Chart Presentation: Looking Forward

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We have three explanations for Friday's stock market decline. Well, perhaps four.

First, it was Friday, October 19th- the anniversary of the Friday, October 19th, 1987 stock market crash. Second, the seasonal trend argues that cyclical bottoms are typically made during the month of October. October, by the way, ranges from September into November so this is the time of year when things should look the most bleak. Third, whenever the U.S. jobless claims numbers rise the stock market tends to trend lower into the following week.

Our fourth explanation has to do with the position of the Canadian dollar. With the currency still north of parity with the U.S. dollar this is a difficult time to start a new cyclical rally. We have argued that our expectation is that the recovery will come off of a stronger U.S. dollar but the reality is that commodity price strength and cyclical strength have been synonymous for many years. If there is a cyclical shoe left to drop we still believe that it will come from weakness in the commodity markets and commodity currencies.

In recent issues we have argued that today is somewhat similar to 1997. If were to fine tune this somewhat we would suggest that it may, in fact, be a little closer to late 1996.

Below is a chart of the U.S. Dollar Index (DXY) futures and Japanese yen futures from 1994- 97. The bottom for the dollar was made in the spring of 1995 at the speculative peak for the Japanese yen.

Below is a comparison between the U.S. Dollar Index futures and silver futures from 2010 to the present day. We have set the charts up in an attempt to show that the dollar's bottom was made in the spring of 2011 at the speculative peak for silver prices.

The trend for the markets changed in 1995 when the dollar began to rise and we are arguing that the same will be true over the next few years as money continues to flow away from the BRIC, emerging, Asian, Latin, commodity-type themes back towards the dollar.

If history were to be kind enough to repeat what we have to look forward to either later this year or into 2013 is... even more dollar strength and downward pressure on metals prices.

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Above we showed a comparison between the dollar and yen from 1995 and argued that the peak for the yen was generally the start of the bullish trend for the dollar.

We also showed a chart of the dollar and silver from the current time frame in an attempt to show that the beginning of dollar strength should be marked around the spring of 2011.

In other words... if the trend from the spring of 2011 for the dollar is similar to the trend post- spring of 1995 then we may be able to draw some broad comparisons and conclusions to help understand what has been and will be happening with the markets.

Below is a chart of the S&P 500 Index (SPX) and the sum of the TBond futures and U.S. Dollar Index from 1994- 97. The same chart for 2010 to the present day has been included at bottom right.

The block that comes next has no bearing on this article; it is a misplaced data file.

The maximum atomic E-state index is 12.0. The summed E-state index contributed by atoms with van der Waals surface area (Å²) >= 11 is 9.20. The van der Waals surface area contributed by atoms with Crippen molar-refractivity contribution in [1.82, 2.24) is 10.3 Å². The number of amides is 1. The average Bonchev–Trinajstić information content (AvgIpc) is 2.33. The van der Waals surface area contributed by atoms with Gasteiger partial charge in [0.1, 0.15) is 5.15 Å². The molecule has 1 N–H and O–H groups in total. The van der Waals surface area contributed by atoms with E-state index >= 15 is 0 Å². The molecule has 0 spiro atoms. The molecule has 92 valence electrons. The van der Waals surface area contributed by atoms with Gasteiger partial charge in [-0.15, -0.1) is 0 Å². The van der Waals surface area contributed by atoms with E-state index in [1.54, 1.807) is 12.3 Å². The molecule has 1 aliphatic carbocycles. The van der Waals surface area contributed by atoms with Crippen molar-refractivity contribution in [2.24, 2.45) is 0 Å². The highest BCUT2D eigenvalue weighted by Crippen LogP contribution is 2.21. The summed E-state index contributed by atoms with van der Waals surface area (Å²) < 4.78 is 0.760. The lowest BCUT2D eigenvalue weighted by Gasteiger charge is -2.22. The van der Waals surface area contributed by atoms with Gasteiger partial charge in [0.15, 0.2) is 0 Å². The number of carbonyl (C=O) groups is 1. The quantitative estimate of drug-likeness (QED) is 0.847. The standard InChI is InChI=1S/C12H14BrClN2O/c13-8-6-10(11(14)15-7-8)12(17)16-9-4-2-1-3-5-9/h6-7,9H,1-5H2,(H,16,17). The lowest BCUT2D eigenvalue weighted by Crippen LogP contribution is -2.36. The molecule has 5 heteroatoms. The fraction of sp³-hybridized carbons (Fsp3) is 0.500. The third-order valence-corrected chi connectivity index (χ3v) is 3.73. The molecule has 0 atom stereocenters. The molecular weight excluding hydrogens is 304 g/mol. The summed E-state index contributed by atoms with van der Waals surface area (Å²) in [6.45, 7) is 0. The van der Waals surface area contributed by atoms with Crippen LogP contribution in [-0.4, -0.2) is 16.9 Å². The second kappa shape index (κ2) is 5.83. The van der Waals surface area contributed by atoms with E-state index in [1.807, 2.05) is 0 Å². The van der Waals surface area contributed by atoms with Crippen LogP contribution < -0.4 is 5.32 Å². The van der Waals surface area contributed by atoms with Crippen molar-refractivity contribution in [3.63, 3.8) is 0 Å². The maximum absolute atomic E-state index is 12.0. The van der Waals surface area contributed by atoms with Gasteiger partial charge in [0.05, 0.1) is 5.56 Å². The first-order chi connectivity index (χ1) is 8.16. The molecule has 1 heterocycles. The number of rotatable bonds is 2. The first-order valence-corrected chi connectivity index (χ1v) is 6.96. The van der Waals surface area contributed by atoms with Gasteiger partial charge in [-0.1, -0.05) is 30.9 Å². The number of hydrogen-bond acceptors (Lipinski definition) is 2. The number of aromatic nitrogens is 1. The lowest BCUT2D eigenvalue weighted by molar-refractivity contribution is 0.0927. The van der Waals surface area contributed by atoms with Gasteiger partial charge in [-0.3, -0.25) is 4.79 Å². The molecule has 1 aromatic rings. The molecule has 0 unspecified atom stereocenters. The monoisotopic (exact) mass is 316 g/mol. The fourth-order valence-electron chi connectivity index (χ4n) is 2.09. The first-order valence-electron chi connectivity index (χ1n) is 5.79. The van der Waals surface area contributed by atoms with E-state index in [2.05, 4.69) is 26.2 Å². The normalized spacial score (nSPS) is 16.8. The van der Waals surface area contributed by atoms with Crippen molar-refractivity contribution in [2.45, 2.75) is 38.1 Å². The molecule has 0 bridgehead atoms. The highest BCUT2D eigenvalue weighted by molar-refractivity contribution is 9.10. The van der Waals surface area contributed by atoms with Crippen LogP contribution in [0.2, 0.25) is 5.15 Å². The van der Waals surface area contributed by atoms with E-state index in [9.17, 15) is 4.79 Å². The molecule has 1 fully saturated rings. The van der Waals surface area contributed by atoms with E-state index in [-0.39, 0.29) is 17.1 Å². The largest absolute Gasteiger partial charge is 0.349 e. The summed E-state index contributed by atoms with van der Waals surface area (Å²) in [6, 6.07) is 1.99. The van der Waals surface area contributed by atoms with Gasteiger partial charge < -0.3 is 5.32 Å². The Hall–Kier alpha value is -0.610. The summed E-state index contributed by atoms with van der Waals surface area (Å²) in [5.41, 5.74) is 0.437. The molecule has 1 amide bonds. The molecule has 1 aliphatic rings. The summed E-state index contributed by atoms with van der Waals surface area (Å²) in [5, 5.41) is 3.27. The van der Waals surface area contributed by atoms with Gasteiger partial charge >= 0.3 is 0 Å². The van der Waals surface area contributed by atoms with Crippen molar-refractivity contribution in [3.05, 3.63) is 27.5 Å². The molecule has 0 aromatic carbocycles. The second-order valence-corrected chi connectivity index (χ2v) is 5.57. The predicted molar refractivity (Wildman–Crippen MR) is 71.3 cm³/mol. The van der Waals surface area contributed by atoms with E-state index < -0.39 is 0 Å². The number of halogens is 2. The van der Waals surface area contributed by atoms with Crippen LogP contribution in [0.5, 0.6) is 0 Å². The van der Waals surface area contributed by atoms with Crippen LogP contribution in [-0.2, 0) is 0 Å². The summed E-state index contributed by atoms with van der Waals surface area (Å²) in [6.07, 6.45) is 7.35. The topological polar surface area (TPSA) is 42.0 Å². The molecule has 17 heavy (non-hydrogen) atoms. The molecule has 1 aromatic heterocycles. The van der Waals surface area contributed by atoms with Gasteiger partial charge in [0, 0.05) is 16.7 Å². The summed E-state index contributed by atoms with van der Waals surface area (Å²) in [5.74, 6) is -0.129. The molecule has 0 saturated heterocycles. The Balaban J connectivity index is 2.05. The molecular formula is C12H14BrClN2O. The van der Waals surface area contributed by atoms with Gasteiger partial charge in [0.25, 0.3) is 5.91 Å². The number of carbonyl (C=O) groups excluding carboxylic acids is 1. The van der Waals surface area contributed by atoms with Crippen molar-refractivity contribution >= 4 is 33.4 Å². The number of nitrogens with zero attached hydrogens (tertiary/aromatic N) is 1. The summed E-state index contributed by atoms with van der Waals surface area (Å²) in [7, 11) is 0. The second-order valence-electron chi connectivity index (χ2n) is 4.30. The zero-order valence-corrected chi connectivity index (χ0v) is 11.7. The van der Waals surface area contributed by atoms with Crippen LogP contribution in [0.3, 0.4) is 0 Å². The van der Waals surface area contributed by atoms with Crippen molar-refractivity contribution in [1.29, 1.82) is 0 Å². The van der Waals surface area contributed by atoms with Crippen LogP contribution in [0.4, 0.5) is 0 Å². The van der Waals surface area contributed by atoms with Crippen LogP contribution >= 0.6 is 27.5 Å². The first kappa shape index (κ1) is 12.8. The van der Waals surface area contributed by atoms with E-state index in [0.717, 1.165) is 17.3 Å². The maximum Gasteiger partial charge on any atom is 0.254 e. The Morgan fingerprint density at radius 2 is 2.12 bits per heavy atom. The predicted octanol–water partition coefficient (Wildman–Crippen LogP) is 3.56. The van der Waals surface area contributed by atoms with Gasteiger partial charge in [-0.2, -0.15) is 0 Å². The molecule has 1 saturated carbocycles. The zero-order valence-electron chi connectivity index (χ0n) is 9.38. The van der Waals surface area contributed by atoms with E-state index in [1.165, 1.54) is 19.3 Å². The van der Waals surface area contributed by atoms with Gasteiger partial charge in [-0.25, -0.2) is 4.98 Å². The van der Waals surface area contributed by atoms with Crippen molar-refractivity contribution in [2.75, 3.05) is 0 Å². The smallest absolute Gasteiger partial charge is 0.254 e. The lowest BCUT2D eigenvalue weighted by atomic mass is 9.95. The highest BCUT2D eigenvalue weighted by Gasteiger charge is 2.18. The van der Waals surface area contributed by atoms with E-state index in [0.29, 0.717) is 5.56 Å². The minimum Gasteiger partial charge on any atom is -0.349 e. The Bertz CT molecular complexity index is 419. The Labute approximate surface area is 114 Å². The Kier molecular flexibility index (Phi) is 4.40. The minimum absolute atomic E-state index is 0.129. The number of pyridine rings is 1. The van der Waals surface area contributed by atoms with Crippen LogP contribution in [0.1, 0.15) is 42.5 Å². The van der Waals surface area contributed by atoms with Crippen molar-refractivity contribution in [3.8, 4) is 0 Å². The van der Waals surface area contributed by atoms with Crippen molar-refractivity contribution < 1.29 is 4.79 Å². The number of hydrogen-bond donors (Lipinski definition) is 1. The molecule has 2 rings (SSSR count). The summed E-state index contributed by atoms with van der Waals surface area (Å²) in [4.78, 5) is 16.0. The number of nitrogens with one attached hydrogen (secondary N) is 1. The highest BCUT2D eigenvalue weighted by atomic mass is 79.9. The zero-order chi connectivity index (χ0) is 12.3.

The dominant theme from 1995 through 1997 included both dollar and bond market price strength along with a steadily rising stock market. This was a time period that favored large cap growth-oriented equities. The true cyclical pivot that led to the Nasdaq's price explosion didn't take place until the final quarter of 1998.

The offset to a rising dollar and bond market was downward pressure on base metals prices and energy prices. Copper futures peaked in 1995- 96 while crude oil didn't turn lower until the start of 1997.

So... would it make sense to abandon the mining stocks here? The answer is, as one might expect, less than clear. The chart below shows copper producer Phelps Dodge from 1995- 99. Notice two things. First, the down trend began at the peak for copper in 1995. Second, similar to crude oil futures in 2008 prices are capable of diverging from the bearish trend for a considerable length of time. PD's share price rose with the stock market from 1996 into 1997 before eventually collapsing once Hong Kong's Hang Seng Index 'crashed' in the summer of 1997.

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About the Author

Kevin Klombies is a prolific writer and market analyst. After graduating in 1980 from the University of Saskatchewan with a Bachelor of Commerce degree (Honours) in Finance/Economics, he was a broker for about 16 years for Wood Gundy Inc./CIBC Wood Gundy (changed name around 1990) Private Client Division.

While at Wood Gundy, he began to create the intermarket work that would later become the IMRA newsletter. He recalls starting with a DOS version of Metastock that he used to print out charts, drawing lines on them with a pen and ruler and taping them together upside down (at times).

The first market review that he put together was in 1988 and was based on annual percentage changes in U.S. M1 versus the equity markets. It ended up going from desk to desk right to the Bank of Canada, which said there was, in fact, no relationship between money supply growth and the equity markets (“which probably explains why I have so little respect for central banks,†he says).

Klombies says his broker career was uninspiring, mainly because he spent way too many hours running charts and too little time prospecting for business. He found that what he liked best was analyzing the markets and what he liked least was selling, marketing, and client service. So he eventually left the business and continued to work on the analysis while doing some trading and consulting.

He has been featured on a number of web sites, interviewed by Reuters TV in London and marketed by Agora Inc. (Daily Reckoning, etc.), but the majority of what he does is done privately and quietly.

KevinKlombies

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